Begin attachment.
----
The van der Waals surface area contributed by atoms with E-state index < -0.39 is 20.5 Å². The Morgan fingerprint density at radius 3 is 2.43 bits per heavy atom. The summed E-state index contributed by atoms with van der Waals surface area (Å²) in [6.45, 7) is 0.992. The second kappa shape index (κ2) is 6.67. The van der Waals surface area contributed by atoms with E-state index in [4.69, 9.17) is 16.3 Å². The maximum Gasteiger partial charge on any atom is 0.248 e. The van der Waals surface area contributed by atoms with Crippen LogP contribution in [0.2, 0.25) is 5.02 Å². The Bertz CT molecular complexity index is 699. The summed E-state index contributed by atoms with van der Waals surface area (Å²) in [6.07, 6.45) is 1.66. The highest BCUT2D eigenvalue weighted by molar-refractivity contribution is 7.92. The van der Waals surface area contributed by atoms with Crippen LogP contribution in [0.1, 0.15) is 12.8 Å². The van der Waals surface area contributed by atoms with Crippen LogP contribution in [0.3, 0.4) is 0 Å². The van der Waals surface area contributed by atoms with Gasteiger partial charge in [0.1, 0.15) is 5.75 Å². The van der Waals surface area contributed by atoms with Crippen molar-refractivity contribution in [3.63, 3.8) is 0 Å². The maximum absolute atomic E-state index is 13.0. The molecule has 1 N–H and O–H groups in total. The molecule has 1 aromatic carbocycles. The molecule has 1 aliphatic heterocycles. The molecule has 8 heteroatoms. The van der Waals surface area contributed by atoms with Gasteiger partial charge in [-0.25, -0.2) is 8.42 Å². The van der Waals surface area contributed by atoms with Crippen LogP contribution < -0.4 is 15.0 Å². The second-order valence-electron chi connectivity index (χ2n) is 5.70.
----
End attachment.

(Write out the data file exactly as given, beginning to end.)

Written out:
The van der Waals surface area contributed by atoms with E-state index < -0.39 is 20.5 Å². The Morgan fingerprint density at radius 3 is 2.43 bits per heavy atom. The summed E-state index contributed by atoms with van der Waals surface area (Å²) in [6.45, 7) is 0.992. The second kappa shape index (κ2) is 6.67. The van der Waals surface area contributed by atoms with E-state index in [4.69, 9.17) is 16.3 Å². The maximum Gasteiger partial charge on any atom is 0.248 e. The van der Waals surface area contributed by atoms with Crippen LogP contribution in [0.2, 0.25) is 5.02 Å². The Bertz CT molecular complexity index is 699. The summed E-state index contributed by atoms with van der Waals surface area (Å²) in [6.07, 6.45) is 1.66. The highest BCUT2D eigenvalue weighted by molar-refractivity contribution is 7.92. The van der Waals surface area contributed by atoms with Crippen LogP contribution in [0.1, 0.15) is 12.8 Å². The van der Waals surface area contributed by atoms with Crippen LogP contribution in [0.3, 0.4) is 0 Å². The van der Waals surface area contributed by atoms with Gasteiger partial charge in [0.1, 0.15) is 5.75 Å². The van der Waals surface area contributed by atoms with Crippen molar-refractivity contribution in [3.63, 3.8) is 0 Å². The maximum absolute atomic E-state index is 13.0. The molecule has 1 N–H and O–H groups in total. The molecule has 1 aromatic carbocycles. The molecule has 1 aliphatic heterocycles. The molecule has 8 heteroatoms. The van der Waals surface area contributed by atoms with Gasteiger partial charge in [-0.25, -0.2) is 8.42 Å². The van der Waals surface area contributed by atoms with Crippen LogP contribution < -0.4 is 15.0 Å². The second-order valence-electron chi connectivity index (χ2n) is 5.70.